An appealing area of the comics for many has been the satirizing of the comics,often by other comics. “Fearless Fosdick” was probably one of the first, a comic within a comic,
appearing in Al Capp’s “Li’l Abner” as Abner’s favorite story and his personal “ideel.”
Fosdick was a square-jawed parody of Dick Tracy, supposedly drawn by Lester Gooch.
In 1957 Capp also introduced “Mary Worm,” America’s favorite busybody, and Milton Goniff’s Air Force pilot “Steve Cantor.” (Abner becomes a character in Goniff’s strip
as Steve’s bodyguard. He later reveals the formula for a secret chemical to a mysterious woman spy in exchange for pork chops.)

MAD was a color comic book before it became a magazine, and its early issues were full of comic strip satires, mostly by Will Elder and Wally Wood -  

MAD comics-

Teddy and the Pirates!
Melvin of the Apes!  
Smilin’ Melvin
Little Orphan Melvin
Flesh Garden
Starchie, Mark Trade
Prince Violent
Manduck the Magician
Gasoline Valley
Bringing Back Father
Mickey Rodent
Katchandhammer Kids
Gopo Gossum

MAD Magazine (with isue #24)
Mostly drawn by Wally Wood, later drawn by Bob Clarke

Newspaper Comics

Old Comic Strip Characters’ Home

#32      1957
How other artists would interpret Nancy, including Dick Nansy, Li’l Nansy, and Nansy Canyon

#35     1957
If Comic Strip Characters Answered Those Little Ads
Dick tracy reshaping his nose, Sluggo growing hair, Alley Oop removing hair

#43     1958
The End of Comics
(What the final installments would look like
Mary Worth –“You mean YOU were ‘Apple Mary’?...I’m from the Bureau of Internal Revenue- We’ve been after ‘Apple Mary’ for years –for non –payment of income taxes! You’re under arrest!”  “I wonder if the prison chaplain will need an assistant?”)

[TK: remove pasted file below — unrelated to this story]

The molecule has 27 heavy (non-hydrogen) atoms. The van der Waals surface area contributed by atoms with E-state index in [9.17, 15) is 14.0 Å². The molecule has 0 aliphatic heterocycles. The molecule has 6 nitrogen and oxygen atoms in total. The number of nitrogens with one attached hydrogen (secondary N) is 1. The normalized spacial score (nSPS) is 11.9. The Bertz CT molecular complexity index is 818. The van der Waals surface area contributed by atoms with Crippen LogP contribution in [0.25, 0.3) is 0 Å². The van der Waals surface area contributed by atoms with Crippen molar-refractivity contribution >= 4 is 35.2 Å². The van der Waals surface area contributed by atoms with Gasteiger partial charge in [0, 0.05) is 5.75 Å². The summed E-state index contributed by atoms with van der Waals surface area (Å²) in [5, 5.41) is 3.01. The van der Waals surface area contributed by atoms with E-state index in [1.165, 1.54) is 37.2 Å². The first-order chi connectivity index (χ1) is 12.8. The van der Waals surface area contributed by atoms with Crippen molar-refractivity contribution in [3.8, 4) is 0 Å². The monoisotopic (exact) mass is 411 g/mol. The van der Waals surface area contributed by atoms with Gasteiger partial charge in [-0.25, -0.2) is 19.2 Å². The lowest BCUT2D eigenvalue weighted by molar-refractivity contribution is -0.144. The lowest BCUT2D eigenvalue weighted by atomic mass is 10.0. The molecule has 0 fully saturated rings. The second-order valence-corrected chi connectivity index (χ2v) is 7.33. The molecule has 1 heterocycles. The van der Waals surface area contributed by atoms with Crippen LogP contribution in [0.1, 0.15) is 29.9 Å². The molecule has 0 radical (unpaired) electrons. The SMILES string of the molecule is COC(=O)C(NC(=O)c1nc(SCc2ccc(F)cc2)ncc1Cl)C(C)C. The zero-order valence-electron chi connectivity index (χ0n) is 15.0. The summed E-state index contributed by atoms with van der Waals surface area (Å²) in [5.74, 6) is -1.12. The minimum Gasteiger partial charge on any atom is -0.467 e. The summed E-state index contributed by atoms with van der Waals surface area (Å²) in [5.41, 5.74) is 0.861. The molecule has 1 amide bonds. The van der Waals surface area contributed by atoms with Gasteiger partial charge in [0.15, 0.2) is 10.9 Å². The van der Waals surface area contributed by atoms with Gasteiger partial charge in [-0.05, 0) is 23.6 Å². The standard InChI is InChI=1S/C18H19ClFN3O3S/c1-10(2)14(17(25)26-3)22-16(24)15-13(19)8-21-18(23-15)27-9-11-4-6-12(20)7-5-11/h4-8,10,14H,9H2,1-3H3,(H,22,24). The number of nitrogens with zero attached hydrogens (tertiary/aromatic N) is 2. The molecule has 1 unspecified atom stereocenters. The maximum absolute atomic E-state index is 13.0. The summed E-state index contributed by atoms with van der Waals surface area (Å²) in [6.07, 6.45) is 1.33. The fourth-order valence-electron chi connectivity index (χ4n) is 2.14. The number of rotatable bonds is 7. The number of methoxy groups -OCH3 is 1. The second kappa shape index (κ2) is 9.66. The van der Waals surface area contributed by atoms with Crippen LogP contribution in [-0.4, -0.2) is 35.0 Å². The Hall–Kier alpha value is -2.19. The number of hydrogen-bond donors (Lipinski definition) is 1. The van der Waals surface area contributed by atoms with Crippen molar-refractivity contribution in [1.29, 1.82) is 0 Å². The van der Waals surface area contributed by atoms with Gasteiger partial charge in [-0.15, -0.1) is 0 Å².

#45    1959
If Comic Strip Artists Drew Editorial Cartoons
#46       1959
If Famous Authors Wrote the Comics
(If Rodgers and Hammerstein wrote Rex Morgan, If Tennessee Williams wrote Little Orphan Annie)

#48      1959
Comic Strip Heroes Taken From Real Life
(Bringing up Bonnie Prince Charlie, Hoffa the Menace,..)

#56     1960
The MAD “Comic” Opera
(a musical comedy featuring Dick Tracy, Tarzan, and Dagwood)

#57    1960
If Magazines Carried Comic Strips
(If Peanuts appeared in Scientific American – include equations for flying a kite)

#61   1961
Guest Shots
(If Mary Worth appeared in Li’l Abner, If Donald Duck appeared in Blondie)

#68    1962
The Comic Strip Characters’ Christmas Party
(“Here’s a party where the characters become people-”
Dick Tracy –“I’d like to talk to you about getting a nose job done.”
Rex Morgan-“Sorry, Tracy-I gave up plastic surgery after I destroyed the whole Gump family trying to give them chins!”)

#70     1962
Route 67
(Guest starring Mary Worth)

#72     1962
If Comic Strip Characters Were As Old As Their Strips

#80      1963
Misery Is a Cold Hot Dog
(A parody of Charles Schulz’s “Happiness is a Warm Puppy”)

#81    1963
If Comic Strip Characters Behaved Like Ordinary People”
(Mandrake-“I can hypnotize YOU into thinking the tire is fixed, and I can hypnotize Narda into thinking the tire is fixed-but how in heck can I hypnotize a TIRE into thinking it’s fixed?”)

#82    1963
Comicland Magazine